Depending on where you’re from, your second language may differ to mine. Instead of targeting English, French, German or Spanish, let’s collectively include all languages.
You know the story now; Japanese teen stuck in a cave for almost two decades, mixes with the locals and goes about his day-to-day routine, occasionally thinking about revenge. When you’re running back and forth from place to place, picking up plants to earn money to buy food so you can keep running, you don’t want to be reading the text each time someone speaks. That’s what books are for. But, have you heard the English dub? Switch it over to the Japanese language version and train your ears and learn a new language. With Shenmue 3, it’s pretty predictable. Just learn sumimasen (excuse me), and you’ll be able to have a full conversation with a Japanese person. Probably.
Far Cry Primal
A curveball here as it’s not a modern language, nor is it elvish. The language spoken in Far Cry Primal is Wenja, Udam and Izila and as likely as there’s someone on a forum somewhere saying that the acting was weak, chances are they don’t speak it like the characters. How do I know of these languages? I Googled it. I needed more languages than English and Japanese.
Untitled Goose Game
The power of the honk. So the facts are, Inuits have 50 different words for snow. On the other hand, geese have just the one honk, but it has so many nuances that us humans (making the assumption) are unable to figure out what it is they want. The reality is that most geese are kleptomaniacs and the honk is their equivalent of sleight of hand to get you looking one way, while half inching your slippers the next.
Another Japanese tale, and a favourite for many of us at Pure PlayStation. I speak for myself when it comes to the audio as it has to be the original language for me. Ignoring the fight scenes, the pace is comfortable enough to stop and read through the exchanges. Who knows – you might pick up a word or two, but don’t call anyone kisama. It’s a bit old hat. The best title is still arguably Yakuza 0.
Loosely based on psychology, there a handful of standout titles on the PS4 that are a must for your collection. Be it a commentary on society or a game that bears resemblance to a gritty psychological drama that is fast-tracking its way to Oscar nomination (or the gaming equivalent), there are more than enough titles that will teach you about various archetypes.
Catherine Full Body
While you’re taught sex education at school, they don’t teach you so much about relationships, just basic morals that you can pick up in most Cartoon Network shows. Not too familiar with how to commit to your other half? Don’t follow in Vincent’s steps unless you like the dark. That said, it remained my game of the year for 2019 and taught me everything I now know about women. And sheep.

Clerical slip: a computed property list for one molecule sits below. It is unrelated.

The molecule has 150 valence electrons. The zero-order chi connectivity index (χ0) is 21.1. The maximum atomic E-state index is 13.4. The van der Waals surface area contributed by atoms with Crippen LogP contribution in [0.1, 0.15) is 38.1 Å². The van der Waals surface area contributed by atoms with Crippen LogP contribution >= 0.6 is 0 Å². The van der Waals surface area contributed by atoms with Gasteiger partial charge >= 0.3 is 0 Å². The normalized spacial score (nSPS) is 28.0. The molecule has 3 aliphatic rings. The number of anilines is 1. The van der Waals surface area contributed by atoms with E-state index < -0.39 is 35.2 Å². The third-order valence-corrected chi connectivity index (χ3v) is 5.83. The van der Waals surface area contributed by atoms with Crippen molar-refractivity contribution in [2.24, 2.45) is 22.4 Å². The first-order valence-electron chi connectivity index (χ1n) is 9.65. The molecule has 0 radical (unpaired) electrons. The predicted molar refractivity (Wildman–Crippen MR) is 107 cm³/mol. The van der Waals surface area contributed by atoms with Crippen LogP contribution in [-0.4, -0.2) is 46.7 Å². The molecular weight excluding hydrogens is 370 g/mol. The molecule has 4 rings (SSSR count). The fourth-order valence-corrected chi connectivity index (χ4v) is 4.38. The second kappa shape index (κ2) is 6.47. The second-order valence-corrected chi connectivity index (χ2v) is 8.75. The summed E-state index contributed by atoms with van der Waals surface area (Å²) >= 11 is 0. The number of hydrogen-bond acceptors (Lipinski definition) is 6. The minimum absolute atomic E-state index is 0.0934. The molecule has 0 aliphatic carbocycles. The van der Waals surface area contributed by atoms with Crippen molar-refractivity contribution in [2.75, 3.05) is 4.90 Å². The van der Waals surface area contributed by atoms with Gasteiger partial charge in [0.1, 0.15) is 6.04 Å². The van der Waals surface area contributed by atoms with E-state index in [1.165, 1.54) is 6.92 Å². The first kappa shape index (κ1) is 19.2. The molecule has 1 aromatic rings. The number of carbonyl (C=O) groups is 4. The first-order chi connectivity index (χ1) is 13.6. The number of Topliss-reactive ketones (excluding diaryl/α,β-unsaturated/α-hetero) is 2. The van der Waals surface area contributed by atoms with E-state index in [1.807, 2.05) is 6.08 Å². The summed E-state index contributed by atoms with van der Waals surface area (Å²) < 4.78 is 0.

I still haven’t played Control, despite it being the game of the year for most people that play games. Oh well. Anyway, it sounds terrific, and it perhaps teaches the skills to understand others and how to act around them. If that fails, throw them to the hounds.
Sure, it’s not a PS4 exclusive, and there will be a lot of haters out there, but it’s hugely popular and teaches social graces. Back in the day of Halo, it used to be about throwing a sticky grenade on your opponent then graciously tea-bagging them. Not in today’s society. Now it’s about emotes and dancing.
One of the slacker subjects for most, but from my stable (a.k.a. family), it’s arguably one of the most important topics and vital to communication. After that poor intro, dad, let’s skip to some titles that aren’t just pretty.
It’s been mentioned multiple times, but Concrete Genie is for those who want to draw on the walls without being arrested or worst; grounded. While short-lived, it’s a stunning title worthy of your time and if you’re going to take things further, Casanova, there’s a fantastic book out on the art of Concrete Genie.
I was racking my brain on an art-themed game that was worthy of inclusion. While I recently review Art Pulse, that was too literal and not something I would conclude in this fictitious syllabus. Instead, I’m going to go with the art style. In this case, Firewatch. Hands down this was one of the best indie titles I played in recent years, and even though the artwork is borderline cartoon-like, it was compelling enough for me to believe I was in the national park — one of the best representations of the autumnal season, in my book.
Not one I’ve played yet, but on the list based on the many glowing testimonials. GRIS has an emphasis on delicacy and not penalising the player for their actions. Their path isn’t set in stone and gives them the creative freedom to experiment with the array of puzzles on offer. Yes, that’s quite formal, but I gave the disclaimer that I haven’t played it yet. For a more accurate interpretation, read our review.
What have we learned today? Stay in school, kids. However, for all that downtime, push Netflix and your social life to one side and indulge in an open-ended world catered to your own tastes. Whether you’re a knucklehead who wants to focus on sports and sports only or a recluse who wants to perfect their A-game, there’s something for everyone and you know what? You might even learn some transferable skills out of it. No word of a lie*, I threw an axe at a Draugr today and I think it may have saved my life.
* While not technically a lie, it was in God of War, not at the local supermarket.